Michael likewise criticizes biblicists for attempting to restore primitive Christianity. He claims that early-American biblicists wrongly rejected systems of theology because they suspected them as "likely perversion[s] of genuine biblical truth". But sola scriptura advocates typically use quite the same rationale [i.e. restoring primitive Christianity] to reject Catholic doctrines, and have been doing so since leaving the Catholic Church in the sixteenth century. They are no less suspicious than biblicists of uniquely Catholic doctrines, generally treating them as "likely perversions of genuine biblical truth". So here again there is no principled difference between the biblicist and the proponent of sola scriptura.
Michael also claims that in the sola scriptura paradigm, "the church does not give individuals license to think and say whatever they want". But apparently this did not apply to the first Protestants, who thought and said whatever they wanted, thumbing their noses at the Pope and the Catholic bishops under whose ecclesial authority they were. Conveniently, once the early Protestant figures had thumbed their noses at the existing ecclesial authorities, they then refused to allow their *own* followers the "license to think and say" whatever those followers wanted. But one can't have it both ways. If it is a disobedient act of rebellion to think and say whatever we want in defiance of ecclesial authority, then Protestantism is built on a disobedient act. But if rebellion against ecclesial authority is permissible for Protestants in the sixteenth century, then there is no non-arbitrary reason why it must be wrong now. Protestantism is built on this fundamental contradiction: "We rebelled, but you [Protestants] mustn't rebel against us. Our rebellion was justified because the Church was wrong, but you must not rebel against us because we are right."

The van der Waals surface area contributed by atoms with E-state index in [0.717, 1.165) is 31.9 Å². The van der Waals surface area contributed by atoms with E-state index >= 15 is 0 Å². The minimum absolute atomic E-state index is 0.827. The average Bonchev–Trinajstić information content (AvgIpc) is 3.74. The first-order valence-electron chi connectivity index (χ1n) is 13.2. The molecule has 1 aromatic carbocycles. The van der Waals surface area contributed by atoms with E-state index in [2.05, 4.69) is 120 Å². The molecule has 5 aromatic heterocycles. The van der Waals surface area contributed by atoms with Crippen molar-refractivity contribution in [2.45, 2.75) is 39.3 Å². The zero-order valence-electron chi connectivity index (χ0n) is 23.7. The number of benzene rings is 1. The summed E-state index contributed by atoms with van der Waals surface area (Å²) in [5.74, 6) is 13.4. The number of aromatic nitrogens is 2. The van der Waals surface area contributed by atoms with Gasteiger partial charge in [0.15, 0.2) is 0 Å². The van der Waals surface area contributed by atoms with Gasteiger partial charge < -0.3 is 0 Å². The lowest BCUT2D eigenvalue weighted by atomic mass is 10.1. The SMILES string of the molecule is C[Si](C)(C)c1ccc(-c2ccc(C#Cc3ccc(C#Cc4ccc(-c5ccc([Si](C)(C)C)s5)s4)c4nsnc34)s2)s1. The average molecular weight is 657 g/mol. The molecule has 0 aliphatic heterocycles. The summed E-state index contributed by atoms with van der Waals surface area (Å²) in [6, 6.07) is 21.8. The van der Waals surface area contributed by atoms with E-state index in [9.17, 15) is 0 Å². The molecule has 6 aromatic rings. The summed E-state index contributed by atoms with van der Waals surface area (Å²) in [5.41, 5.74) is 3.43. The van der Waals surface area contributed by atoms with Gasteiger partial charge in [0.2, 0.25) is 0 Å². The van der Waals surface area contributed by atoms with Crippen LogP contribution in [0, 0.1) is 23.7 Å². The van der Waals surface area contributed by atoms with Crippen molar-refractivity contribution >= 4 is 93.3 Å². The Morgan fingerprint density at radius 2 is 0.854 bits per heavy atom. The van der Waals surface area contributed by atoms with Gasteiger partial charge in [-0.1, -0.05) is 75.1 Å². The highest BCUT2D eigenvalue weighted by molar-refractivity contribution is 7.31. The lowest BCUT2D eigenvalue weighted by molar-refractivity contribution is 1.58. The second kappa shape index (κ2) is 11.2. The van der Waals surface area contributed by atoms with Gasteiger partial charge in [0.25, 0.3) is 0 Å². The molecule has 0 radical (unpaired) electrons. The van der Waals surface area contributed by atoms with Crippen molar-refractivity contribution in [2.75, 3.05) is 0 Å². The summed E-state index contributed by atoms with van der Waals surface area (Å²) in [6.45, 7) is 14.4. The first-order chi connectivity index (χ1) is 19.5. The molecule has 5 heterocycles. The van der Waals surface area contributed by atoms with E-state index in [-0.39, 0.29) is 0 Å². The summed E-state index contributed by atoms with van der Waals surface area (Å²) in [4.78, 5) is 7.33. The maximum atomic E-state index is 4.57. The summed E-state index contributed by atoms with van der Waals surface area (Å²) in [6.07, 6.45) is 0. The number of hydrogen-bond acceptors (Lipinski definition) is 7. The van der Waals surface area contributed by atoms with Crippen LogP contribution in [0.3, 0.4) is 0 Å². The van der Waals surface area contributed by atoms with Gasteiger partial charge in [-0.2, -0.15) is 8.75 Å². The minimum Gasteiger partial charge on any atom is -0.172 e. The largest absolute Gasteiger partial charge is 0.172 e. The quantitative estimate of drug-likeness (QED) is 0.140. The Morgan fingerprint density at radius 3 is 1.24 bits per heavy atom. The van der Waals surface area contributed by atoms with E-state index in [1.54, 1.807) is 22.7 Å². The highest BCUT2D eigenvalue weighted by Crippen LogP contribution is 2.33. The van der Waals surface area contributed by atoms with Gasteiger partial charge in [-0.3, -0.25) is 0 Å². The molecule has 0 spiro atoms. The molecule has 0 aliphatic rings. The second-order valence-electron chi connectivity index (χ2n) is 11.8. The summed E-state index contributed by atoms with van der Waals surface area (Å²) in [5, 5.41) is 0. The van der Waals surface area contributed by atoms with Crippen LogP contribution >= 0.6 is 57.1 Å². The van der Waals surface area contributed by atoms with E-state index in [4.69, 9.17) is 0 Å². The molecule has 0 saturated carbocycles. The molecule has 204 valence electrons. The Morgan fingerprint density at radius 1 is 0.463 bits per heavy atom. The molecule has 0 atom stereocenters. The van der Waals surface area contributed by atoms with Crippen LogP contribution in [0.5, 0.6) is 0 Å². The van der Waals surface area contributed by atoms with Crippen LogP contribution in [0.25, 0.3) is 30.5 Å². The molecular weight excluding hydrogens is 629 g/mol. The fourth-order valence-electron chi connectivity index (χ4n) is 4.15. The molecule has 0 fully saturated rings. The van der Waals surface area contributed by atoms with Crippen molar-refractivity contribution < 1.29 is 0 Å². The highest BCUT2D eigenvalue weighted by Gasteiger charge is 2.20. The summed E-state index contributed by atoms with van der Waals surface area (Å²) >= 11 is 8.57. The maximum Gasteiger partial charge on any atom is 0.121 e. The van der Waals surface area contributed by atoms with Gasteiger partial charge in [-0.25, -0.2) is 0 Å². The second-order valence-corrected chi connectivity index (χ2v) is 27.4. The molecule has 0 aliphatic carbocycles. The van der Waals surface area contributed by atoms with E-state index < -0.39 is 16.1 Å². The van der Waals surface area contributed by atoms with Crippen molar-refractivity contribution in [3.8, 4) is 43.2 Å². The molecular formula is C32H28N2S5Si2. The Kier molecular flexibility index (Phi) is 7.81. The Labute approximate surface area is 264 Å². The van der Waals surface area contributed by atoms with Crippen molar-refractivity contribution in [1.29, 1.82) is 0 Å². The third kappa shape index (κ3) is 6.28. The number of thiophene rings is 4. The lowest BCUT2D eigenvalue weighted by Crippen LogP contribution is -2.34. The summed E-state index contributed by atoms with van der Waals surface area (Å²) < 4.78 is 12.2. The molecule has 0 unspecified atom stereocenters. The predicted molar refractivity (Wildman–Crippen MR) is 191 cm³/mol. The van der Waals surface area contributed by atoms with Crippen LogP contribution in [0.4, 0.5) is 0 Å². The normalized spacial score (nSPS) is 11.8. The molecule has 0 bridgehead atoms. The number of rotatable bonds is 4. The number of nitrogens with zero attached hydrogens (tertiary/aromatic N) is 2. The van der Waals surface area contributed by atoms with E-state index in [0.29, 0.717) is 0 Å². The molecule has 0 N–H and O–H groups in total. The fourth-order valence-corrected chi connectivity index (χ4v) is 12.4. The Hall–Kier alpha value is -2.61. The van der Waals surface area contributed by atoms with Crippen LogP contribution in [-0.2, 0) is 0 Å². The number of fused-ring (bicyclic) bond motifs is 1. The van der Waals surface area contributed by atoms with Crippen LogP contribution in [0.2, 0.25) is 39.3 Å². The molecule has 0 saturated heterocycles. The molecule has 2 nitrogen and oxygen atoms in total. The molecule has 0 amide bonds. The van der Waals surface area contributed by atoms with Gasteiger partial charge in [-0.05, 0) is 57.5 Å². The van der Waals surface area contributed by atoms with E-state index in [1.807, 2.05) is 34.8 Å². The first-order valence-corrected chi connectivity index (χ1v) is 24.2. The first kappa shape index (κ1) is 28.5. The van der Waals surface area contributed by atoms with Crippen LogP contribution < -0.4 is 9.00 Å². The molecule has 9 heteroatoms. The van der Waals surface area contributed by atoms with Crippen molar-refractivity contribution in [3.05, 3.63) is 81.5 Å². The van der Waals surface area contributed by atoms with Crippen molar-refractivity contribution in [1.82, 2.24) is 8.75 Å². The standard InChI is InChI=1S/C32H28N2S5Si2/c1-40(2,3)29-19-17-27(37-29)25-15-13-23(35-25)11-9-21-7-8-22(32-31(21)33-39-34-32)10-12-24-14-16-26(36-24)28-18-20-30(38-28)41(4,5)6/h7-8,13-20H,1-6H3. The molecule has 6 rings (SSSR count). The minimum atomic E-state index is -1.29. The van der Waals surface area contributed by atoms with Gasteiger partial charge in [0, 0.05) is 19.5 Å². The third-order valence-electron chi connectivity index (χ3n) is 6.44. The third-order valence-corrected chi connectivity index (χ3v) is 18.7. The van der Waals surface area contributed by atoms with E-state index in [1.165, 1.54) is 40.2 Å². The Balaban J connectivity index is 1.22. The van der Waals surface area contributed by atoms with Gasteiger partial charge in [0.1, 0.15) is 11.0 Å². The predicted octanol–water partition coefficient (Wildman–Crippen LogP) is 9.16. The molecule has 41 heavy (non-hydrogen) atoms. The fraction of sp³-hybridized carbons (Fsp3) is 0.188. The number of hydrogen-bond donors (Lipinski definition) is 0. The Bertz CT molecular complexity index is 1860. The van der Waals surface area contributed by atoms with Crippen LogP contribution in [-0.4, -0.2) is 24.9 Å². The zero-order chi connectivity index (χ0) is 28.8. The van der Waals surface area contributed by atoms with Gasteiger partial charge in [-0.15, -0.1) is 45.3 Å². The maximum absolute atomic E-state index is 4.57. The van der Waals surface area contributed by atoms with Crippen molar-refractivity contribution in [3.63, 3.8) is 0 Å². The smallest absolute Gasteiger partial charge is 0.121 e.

But the obvious question is "Says who?" The Catholic Church of Luther's time also taught that she was right and that Catholics like Luther should obey the Church's Magisterium. So the contemporary Protestant who insists that Protestants should obey [and not rebel against] their Protestant leaders because Protestants "are right", is saying exactly what the Catholic Church of Luther's time said. So why is rebellion in one case wrong and in the other case right? "Because we [Protestants] are right," comes the reply. But that, obviously, just begs the question. If rebellion is justified when the subordinate thinks the superior is incorrect, then, contra Michael, when Protestants disagree with their pastors, they have the license to think and say whatever they want. They may leave and start their own denomination if they want.
So there is a contradiction between the claim by advocates of sola scriptura that Protestants must submit to the Church, and the actions by the first Protestants on which Protestantism is founded. That contradiction manifests itself more and more over time, because people start to realize that the "don't rebel" position as taught by Protestant 'authorities' is ad hoc. If Luther can do it, why can't I? That is why there is no principled difference with respect to one's relation to ecclesial authority between sola scriptura and solo scriptura -- in both, the individual is his own final authority. The former hides it by including lesser 'authorities' (i.e. creeds, confessions, pastors, historical theology) which are hand-picked by the individual in virtue of their agreement with his own interpretation.